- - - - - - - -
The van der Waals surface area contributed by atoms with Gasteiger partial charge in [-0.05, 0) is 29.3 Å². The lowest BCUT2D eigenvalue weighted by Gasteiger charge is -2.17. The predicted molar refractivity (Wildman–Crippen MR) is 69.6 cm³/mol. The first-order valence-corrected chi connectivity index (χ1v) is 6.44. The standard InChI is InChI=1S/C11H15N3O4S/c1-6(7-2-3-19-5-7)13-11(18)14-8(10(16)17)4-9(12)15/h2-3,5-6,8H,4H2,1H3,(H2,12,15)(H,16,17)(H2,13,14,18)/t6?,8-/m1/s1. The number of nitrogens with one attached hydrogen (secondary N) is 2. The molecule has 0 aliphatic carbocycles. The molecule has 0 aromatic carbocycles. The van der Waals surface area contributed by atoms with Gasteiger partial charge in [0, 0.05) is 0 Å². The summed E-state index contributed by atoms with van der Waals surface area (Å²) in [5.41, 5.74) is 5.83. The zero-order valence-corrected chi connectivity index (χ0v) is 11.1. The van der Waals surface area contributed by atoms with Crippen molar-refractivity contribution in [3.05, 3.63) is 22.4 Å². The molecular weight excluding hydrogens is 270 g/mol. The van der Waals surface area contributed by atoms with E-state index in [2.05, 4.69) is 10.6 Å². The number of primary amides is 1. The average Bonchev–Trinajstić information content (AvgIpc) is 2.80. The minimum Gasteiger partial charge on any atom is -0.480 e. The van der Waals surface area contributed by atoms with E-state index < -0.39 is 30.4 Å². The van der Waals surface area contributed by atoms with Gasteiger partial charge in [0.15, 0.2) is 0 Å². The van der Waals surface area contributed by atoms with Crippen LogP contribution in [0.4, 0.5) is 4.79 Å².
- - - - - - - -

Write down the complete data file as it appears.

The van der Waals surface area contributed by atoms with Gasteiger partial charge in [-0.05, 0) is 29.3 Å². The lowest BCUT2D eigenvalue weighted by Gasteiger charge is -2.17. The predicted molar refractivity (Wildman–Crippen MR) is 69.6 cm³/mol. The first-order valence-corrected chi connectivity index (χ1v) is 6.44. The standard InChI is InChI=1S/C11H15N3O4S/c1-6(7-2-3-19-5-7)13-11(18)14-8(10(16)17)4-9(12)15/h2-3,5-6,8H,4H2,1H3,(H2,12,15)(H,16,17)(H2,13,14,18)/t6?,8-/m1/s1. The number of nitrogens with one attached hydrogen (secondary N) is 2. The molecule has 0 aliphatic carbocycles. The molecule has 0 aromatic carbocycles. The van der Waals surface area contributed by atoms with Gasteiger partial charge in [0, 0.05) is 0 Å². The summed E-state index contributed by atoms with van der Waals surface area (Å²) in [5.41, 5.74) is 5.83. The zero-order valence-corrected chi connectivity index (χ0v) is 11.1. The van der Waals surface area contributed by atoms with Crippen molar-refractivity contribution in [3.05, 3.63) is 22.4 Å². The molecular weight excluding hydrogens is 270 g/mol. The van der Waals surface area contributed by atoms with E-state index in [2.05, 4.69) is 10.6 Å². The number of primary amides is 1. The average Bonchev–Trinajstić information content (AvgIpc) is 2.80. The minimum Gasteiger partial charge on any atom is -0.480 e. The van der Waals surface area contributed by atoms with E-state index < -0.39 is 30.4 Å². The van der Waals surface area contributed by atoms with Gasteiger partial charge in [0.15, 0.2) is 0 Å². The van der Waals surface area contributed by atoms with Crippen LogP contribution in [0.4, 0.5) is 4.79 Å².